Slide Slam Q13
The relationship between memory and sentence processing in the aging brain
Nicholas Riccardi1, Rutvik Desai1, Sara Sayers2, Sarah Newman-Norlund2, Samaneh Nemati2, Roger Newman-Norlund1, Julius Fridriksson2; 1University of South Carolina, Department of Psychology, 2University of South Carolina, Department of Communication Sciences and Disorders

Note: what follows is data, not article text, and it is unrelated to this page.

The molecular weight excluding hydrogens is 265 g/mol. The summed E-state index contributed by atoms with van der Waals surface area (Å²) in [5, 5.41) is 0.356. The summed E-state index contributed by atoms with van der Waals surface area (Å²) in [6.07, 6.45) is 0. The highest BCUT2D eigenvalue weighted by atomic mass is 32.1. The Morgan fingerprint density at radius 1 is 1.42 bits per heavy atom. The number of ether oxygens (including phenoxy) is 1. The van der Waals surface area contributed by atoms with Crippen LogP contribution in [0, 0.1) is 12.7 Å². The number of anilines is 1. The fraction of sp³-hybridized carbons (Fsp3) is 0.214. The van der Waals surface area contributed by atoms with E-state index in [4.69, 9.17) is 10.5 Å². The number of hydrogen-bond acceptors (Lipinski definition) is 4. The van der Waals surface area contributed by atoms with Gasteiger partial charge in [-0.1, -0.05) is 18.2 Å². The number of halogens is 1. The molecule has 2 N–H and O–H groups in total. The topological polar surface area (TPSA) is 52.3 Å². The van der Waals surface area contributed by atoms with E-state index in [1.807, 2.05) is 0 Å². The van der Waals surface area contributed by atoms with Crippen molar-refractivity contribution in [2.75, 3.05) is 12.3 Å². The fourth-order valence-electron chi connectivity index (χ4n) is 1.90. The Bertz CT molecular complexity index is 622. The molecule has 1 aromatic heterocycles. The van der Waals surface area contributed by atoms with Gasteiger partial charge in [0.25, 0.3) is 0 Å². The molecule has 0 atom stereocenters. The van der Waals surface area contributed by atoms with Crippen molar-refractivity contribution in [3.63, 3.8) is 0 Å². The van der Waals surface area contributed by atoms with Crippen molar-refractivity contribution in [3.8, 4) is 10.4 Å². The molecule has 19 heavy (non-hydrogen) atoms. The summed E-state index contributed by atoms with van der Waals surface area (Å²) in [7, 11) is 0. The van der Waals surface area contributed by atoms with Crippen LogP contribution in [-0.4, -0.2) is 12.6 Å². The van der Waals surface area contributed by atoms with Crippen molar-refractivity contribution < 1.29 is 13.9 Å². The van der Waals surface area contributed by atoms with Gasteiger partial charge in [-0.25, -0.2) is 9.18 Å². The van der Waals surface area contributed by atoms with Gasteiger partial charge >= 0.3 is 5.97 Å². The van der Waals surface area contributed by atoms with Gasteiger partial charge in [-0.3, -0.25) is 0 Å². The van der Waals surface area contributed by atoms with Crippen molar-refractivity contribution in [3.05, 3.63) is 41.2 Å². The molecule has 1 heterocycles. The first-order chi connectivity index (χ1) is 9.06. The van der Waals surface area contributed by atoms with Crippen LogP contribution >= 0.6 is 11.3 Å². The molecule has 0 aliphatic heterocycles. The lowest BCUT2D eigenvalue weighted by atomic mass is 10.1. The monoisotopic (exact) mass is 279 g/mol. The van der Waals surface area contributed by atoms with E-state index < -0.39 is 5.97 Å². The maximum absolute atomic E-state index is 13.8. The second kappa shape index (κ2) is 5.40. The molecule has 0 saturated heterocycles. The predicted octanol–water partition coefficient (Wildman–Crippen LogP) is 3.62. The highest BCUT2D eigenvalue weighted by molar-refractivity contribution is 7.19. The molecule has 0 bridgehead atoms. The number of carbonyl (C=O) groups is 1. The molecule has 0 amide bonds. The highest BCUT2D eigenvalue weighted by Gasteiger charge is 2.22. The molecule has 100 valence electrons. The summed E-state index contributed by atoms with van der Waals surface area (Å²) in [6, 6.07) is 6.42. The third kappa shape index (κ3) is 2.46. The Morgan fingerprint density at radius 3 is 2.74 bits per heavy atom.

Introduction: Healthy aging is associated with subtle declines in sentence processing that have been linked to structural and functional properties of the brain. Age is also related to a decline in memory abilities that contribute to sentence processing, providing a useful model to study the relationship between memory, sentence processing, and the brain. Here, we examined the relationship between grey matter volume (GMV) and white matter connectivity measured using diffusion tensor imaging (DTI) with sentence processing, working memory (WM), auditory-verbal memory (AVM), and phonological short-term memory (PSTM) in a group of healthy older adults. Methods: Sixty participants (40 Female, 20 Male) between the ages of 60 and 80 (M = 66.78, SD = 6.98) were recruited as part of the Aging Brain Cohort Study at the University of South Carolina. Participants completed a sentence repetition task with 30 sentences, and three memory tasks from the National Institutes of Health (NIH) cognitive battery. In the WM task, animal and food words and pictures are shown to participants, who must then repeat back the items in order from smallest to largest. In the AVM task, a list of fifteen unrelated words is read aloud to participants, who must then repeat as many words back as they can. In the PSTM test, participants must repeat pronounceable nonwords of increasing length. Structural MRI scans were collected. Voxel-based morphometry (VBM) was used to determine where GMV was associated with memory and sentence processing within a bilateral mask consisting of inferior frontal gyrus pars opercularis and triangularis (IFGoper, IFGtri), supramarginal and angular gyri (SMG, AG), and posterior middle and superior temporal gyri (pMTG, pSTG). Additionally, a connectivity matrix of fiber counts between areas within this network was created for each participant from DTI scans. Structural correlates of sentence and memory tasks were examined first. Next, sentence repetition, controlling for memory, was analyzed by adding all memory tasks as nuisance regressors. All analyses controlled for age and family-wise error (FWE) error corrected (p < .05) unless otherwise noted. Results: All 3 memory tasks were correlated with sentence repetition (p < .05). VBM revealed clusters in right AG, pMTG, and bilateral IFGtri that were associated with worse WM performance (p < .001, uncorrected). A cluster in the right AG was associated with AVM (p < .001, uncorrected). Sentence repetition was associated with clusters in the left SMG and bilateral IFGtri (FWE, p < .05). When controlling for memory tasks, a cluster in the left SMG was associated with sentence repetition performance (FWE, p < .05). DTI revealed greater connectivity between the left SMG and pMTG was related to better sentence repetition, even after controlling for memory tasks. Conclusions: WM, AVM, and PSTM abilities are associated with sentence processing in older adults. VBM and DTI revealed that structural properties of the left SMG are related to sentence repetition independently of memory. We interpret this as reflecting the high sensory-motor integration demands of sentence processing compared to the other tasks, in which the left SMG plays a critical role.